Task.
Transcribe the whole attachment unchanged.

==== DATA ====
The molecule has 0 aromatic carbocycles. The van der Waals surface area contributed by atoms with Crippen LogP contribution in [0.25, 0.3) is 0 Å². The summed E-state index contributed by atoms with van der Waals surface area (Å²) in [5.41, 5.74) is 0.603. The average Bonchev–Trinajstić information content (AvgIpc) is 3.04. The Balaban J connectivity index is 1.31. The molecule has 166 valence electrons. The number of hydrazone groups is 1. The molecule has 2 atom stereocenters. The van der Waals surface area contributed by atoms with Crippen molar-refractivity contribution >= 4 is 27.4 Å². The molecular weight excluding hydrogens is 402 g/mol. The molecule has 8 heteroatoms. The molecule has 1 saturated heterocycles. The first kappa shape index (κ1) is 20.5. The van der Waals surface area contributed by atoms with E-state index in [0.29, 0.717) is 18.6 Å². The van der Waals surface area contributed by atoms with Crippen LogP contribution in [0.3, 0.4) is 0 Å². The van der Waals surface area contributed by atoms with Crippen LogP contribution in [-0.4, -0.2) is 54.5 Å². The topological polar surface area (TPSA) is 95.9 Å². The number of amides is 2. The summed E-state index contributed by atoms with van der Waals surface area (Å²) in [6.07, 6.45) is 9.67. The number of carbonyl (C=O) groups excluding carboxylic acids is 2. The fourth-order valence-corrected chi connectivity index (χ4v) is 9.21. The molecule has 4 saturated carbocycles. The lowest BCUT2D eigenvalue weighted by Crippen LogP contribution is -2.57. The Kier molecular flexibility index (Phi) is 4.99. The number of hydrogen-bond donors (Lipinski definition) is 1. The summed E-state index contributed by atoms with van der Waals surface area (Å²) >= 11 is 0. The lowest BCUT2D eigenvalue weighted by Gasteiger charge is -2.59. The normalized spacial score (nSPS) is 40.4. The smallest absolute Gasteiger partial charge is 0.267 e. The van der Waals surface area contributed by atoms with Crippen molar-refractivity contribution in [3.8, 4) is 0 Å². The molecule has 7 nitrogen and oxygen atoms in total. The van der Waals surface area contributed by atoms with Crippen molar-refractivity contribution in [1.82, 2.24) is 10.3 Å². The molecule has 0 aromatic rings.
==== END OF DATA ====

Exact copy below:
The molecule has 0 aromatic carbocycles. The van der Waals surface area contributed by atoms with Crippen LogP contribution in [0.25, 0.3) is 0 Å². The summed E-state index contributed by atoms with van der Waals surface area (Å²) in [5.41, 5.74) is 0.603. The average Bonchev–Trinajstić information content (AvgIpc) is 3.04. The Balaban J connectivity index is 1.31. The molecule has 166 valence electrons. The number of hydrazone groups is 1. The molecule has 2 atom stereocenters. The van der Waals surface area contributed by atoms with Crippen molar-refractivity contribution >= 4 is 27.4 Å². The molecular weight excluding hydrogens is 402 g/mol. The molecule has 8 heteroatoms. The molecule has 1 saturated heterocycles. The first kappa shape index (κ1) is 20.5. The van der Waals surface area contributed by atoms with E-state index in [0.29, 0.717) is 18.6 Å². The van der Waals surface area contributed by atoms with Crippen LogP contribution in [0.3, 0.4) is 0 Å². The van der Waals surface area contributed by atoms with Crippen LogP contribution in [-0.4, -0.2) is 54.5 Å². The topological polar surface area (TPSA) is 95.9 Å². The number of amides is 2. The summed E-state index contributed by atoms with van der Waals surface area (Å²) in [6.07, 6.45) is 9.67. The number of carbonyl (C=O) groups excluding carboxylic acids is 2. The fourth-order valence-corrected chi connectivity index (χ4v) is 9.21. The molecule has 4 saturated carbocycles. The lowest BCUT2D eigenvalue weighted by Crippen LogP contribution is -2.57. The Kier molecular flexibility index (Phi) is 4.99. The number of hydrogen-bond donors (Lipinski definition) is 1. The summed E-state index contributed by atoms with van der Waals surface area (Å²) >= 11 is 0. The lowest BCUT2D eigenvalue weighted by Gasteiger charge is -2.59. The normalized spacial score (nSPS) is 40.4. The smallest absolute Gasteiger partial charge is 0.267 e. The van der Waals surface area contributed by atoms with Crippen molar-refractivity contribution in [3.8, 4) is 0 Å². The molecule has 7 nitrogen and oxygen atoms in total. The van der Waals surface area contributed by atoms with Crippen molar-refractivity contribution in [1.82, 2.24) is 10.3 Å². The molecule has 0 aromatic rings.